Rob: That’s so interesting. I hear you, but I would get to that point then say, now what? I have gotten to that point a number of times. For me, quitting a salary job was this huge goal of mine. I quit it and went full time contracting, remote, consulting, in, let’s say, 2002 or 2003. I remembered being like, “Oh my gosh! This is it. I’ve dreamed of this for 20 years since I was in high school. I wanted to have this remote job.” And I did. Six months later, I said, “Now what?”
You know what “now what?” for me was? It was, “Huh, I’m bored of working dollars for hours. I want a product. I want a product to support me.” Then, in 2008, I’ve got a full time income from products. I remember loving it for about a year. Then, I said, “Now what? I’m bored. I needed to do something bigger.” That was podcast, conference book, Micropreneur Academy. Then, it was HitTail. It was like, “I need to level up.” Then, after that it was Drip. After Drip, it was, “Now what?” Now, I spend more time in the podcast than I do in TinySeed.
Your and my motivations do not have to be the same thing. That’s not what I’m saying. I do think that the best entrepreneurs I know have a driving motivating factor. It is either to create—to build stuff that people use—or to achieve. There are a bunch of folks who just want to build a big company. They want to build the Amazon, or Google, or the Uber. That’s not my motivation. My motivation has always been to create interesting things that other people can use. I’m sure there are other motivations.
The thing that I’ve seen, if you ever heard of the Enneagram, it’s a personality test. It’s like the Myers-Briggs or whatever. It’ll tell you, “This is what motivates you and this is what doesn’t.” I’d be fascinated for you to take that. Whether you talk about it on the show or you just take it for yourself to get some insight into your likes, dislikes, your pros and cons, strengths and weaknesses, and your motivations.
I think that until you know that, it’s going to be a challenge for you to really be motivated to launch products because this […] is hard. That’s what we’ve experienced. It is hard to do this. Without a real drive of, “Man, I need financial freedom,” or, “I need to create stuff that a bunch of people can use,” or, “I just need to escape this inner voice in my head that probably my dad or my mom put in me.”
These are the motivations that I’ve seen drive entrepreneurs to do really interesting things. I don’t even mean great things, you don’t have to build a multimillion dollar business. That’s not what Startups for the Rest of Us is about. It can just be about shipping cool things into the world that people use and showing up everyday to do it.
Mike: Yeah. Part of my question that I’m kicking around in my head is, what is it that I want? All of the things you talked about are like, different people have different goals. Some may want to build the next Amazon and for you personally, that doesn’t resonate. It’s not what you want. But when you’re talking about your journey from going to self employment to building a product then to HitTail, Drip, and TinySeed, that whole journey is a series of challenges that you’re undertaking.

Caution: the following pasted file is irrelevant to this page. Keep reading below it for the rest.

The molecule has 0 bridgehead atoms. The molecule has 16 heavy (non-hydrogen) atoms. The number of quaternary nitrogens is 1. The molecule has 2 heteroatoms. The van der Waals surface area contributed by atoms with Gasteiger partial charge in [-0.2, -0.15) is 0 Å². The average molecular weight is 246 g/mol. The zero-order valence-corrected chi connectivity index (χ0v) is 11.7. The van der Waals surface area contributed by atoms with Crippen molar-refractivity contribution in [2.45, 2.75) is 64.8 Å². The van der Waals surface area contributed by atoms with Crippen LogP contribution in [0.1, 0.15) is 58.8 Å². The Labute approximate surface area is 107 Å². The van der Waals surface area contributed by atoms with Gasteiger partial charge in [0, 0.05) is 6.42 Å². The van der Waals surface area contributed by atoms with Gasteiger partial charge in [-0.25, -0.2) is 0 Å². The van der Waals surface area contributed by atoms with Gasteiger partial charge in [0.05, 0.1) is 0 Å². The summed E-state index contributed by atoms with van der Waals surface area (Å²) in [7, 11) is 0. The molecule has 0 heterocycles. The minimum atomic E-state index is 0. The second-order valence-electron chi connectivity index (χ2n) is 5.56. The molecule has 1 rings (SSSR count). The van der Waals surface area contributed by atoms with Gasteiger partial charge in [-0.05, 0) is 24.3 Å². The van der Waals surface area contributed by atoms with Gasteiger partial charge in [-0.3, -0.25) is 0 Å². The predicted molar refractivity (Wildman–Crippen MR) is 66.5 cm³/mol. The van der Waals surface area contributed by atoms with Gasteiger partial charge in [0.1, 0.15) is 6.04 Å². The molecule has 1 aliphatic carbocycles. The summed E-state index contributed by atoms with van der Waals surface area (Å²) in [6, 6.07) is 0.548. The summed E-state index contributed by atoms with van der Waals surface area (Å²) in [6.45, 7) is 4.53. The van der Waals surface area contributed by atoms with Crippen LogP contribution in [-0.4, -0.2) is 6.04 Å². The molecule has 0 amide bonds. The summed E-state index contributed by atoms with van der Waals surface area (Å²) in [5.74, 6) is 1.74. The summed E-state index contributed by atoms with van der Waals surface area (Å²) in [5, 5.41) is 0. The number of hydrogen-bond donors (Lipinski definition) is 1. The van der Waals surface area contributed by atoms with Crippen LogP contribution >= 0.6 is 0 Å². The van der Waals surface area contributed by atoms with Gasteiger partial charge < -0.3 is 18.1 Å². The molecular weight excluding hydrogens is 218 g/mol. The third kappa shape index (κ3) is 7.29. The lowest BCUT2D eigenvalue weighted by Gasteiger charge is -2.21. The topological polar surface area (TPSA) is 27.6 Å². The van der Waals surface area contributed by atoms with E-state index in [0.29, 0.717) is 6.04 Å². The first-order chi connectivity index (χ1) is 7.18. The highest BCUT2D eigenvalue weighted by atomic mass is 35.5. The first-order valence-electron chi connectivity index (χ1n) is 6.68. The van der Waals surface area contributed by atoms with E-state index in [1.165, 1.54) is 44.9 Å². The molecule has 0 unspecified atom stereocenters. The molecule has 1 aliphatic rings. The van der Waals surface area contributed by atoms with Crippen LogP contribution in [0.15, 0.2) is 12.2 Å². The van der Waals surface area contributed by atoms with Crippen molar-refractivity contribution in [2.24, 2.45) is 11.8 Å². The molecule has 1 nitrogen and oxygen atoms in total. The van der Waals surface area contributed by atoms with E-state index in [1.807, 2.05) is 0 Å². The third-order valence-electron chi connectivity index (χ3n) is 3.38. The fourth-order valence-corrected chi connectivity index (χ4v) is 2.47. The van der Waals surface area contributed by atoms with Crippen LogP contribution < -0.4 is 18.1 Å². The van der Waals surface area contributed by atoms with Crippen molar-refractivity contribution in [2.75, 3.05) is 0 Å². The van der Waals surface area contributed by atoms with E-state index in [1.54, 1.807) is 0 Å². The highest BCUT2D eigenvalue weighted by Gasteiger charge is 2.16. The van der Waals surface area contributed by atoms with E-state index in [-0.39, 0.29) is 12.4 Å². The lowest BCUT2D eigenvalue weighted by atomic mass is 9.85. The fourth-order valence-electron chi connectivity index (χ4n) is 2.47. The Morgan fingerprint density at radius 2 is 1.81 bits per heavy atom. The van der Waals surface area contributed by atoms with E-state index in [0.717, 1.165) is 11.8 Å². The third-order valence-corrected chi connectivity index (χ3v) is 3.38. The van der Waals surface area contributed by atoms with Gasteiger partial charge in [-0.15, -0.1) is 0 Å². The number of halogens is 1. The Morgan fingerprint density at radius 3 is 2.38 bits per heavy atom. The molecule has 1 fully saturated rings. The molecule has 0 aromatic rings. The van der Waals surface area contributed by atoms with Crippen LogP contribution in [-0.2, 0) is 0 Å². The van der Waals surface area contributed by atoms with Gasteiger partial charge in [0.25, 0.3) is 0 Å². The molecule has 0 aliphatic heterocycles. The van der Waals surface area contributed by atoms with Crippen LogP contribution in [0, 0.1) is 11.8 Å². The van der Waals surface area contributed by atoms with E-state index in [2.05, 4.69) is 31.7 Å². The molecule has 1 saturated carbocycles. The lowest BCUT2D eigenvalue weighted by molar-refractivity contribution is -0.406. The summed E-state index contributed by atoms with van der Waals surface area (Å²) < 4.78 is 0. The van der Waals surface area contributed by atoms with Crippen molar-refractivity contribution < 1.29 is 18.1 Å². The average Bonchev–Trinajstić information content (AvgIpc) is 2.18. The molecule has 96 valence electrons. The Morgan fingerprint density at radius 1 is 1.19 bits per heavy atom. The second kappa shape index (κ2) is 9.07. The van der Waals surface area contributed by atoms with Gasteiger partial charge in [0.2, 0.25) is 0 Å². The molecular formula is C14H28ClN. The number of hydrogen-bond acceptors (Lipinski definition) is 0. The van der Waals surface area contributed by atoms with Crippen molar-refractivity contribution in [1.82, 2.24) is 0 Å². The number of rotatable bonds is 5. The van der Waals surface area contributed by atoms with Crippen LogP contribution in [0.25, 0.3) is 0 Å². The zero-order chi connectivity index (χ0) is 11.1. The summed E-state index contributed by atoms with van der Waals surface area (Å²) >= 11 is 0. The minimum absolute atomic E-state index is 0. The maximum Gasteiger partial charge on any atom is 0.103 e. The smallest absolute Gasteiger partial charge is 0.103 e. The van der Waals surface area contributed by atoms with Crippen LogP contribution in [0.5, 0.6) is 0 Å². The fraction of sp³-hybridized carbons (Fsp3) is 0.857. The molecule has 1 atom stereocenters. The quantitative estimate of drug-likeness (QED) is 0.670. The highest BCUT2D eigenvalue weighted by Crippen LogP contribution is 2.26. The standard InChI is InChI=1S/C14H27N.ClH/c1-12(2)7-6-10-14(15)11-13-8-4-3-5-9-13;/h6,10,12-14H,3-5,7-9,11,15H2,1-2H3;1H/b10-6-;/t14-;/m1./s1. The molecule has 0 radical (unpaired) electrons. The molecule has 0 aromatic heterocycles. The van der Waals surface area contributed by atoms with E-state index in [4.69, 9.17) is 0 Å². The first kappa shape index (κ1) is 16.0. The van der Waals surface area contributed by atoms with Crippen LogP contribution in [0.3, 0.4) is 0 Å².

In my mind, what I’m really struggling with is what is the challenge that I actually want to tackle? What is it that I personally want to do. That’s not something that comes over night. Especially, if you have the time to figure out what it is you want to do rather to be in having some forcing function that makes you decide within a week. Within a week, that’s a time constraint. You have to deal with the constraints right there and then versus I’m in a position where I can take some time to figure out what it is I actually want, reflect on exactly why that is, and why it’s going to make me happy. If it’s not going to make me happy, I don’t want to do it.
Rob: You’re right. Until you’ve been there, it’s hard to understand how saying, “I can move and live anywhere,” actually makes it a lot harder. It’s tough to say, “I can build or do anything. I have a few years of runway,” makes the choice a lot harder because there is no forcing function for you to make a decision. There’s not a ton of things pressing on you to do it. I hear what you’re saying.
It sounds like, “Here’s what I’d like to do with this because this is really an interesting topic.” I noted, “What is the challenge that Mike wants to tackle? Why is he doing this?” I want to revisit this. I think that you should give a thought, do a retreat, do whatever it is that you’re going to do to figure that out. Take the Enneagram. I’ll just put the link. It’s not a silver bullet. Take it. Take some personality test and do some thinking and stuff. Think about what it is you want to do. This is a time to be deliberate about these things.
The mistakes that I’ve seen some founders make, it’s a founder I have in mind in particular, he sold a company and sold it for several hundred thousand dollars and didn’t have enough to retire, but he could take time off. He didn’t take time off. He made a quick decision that said, “I got to get right back on.” He launched this next thing within a few weeks. It was a mistake because it was almost like a rebound, like a rebound startup or like a rebound idea.
You’re not in a position to where you’re shutting Bluetick down and looking for another thing. You are in a place where you have the luxury of taking a month or two, set a timeline so you don’t take a year or two, but figure it out. That’d be my advice. What do you think? Do you think I’m full of BS?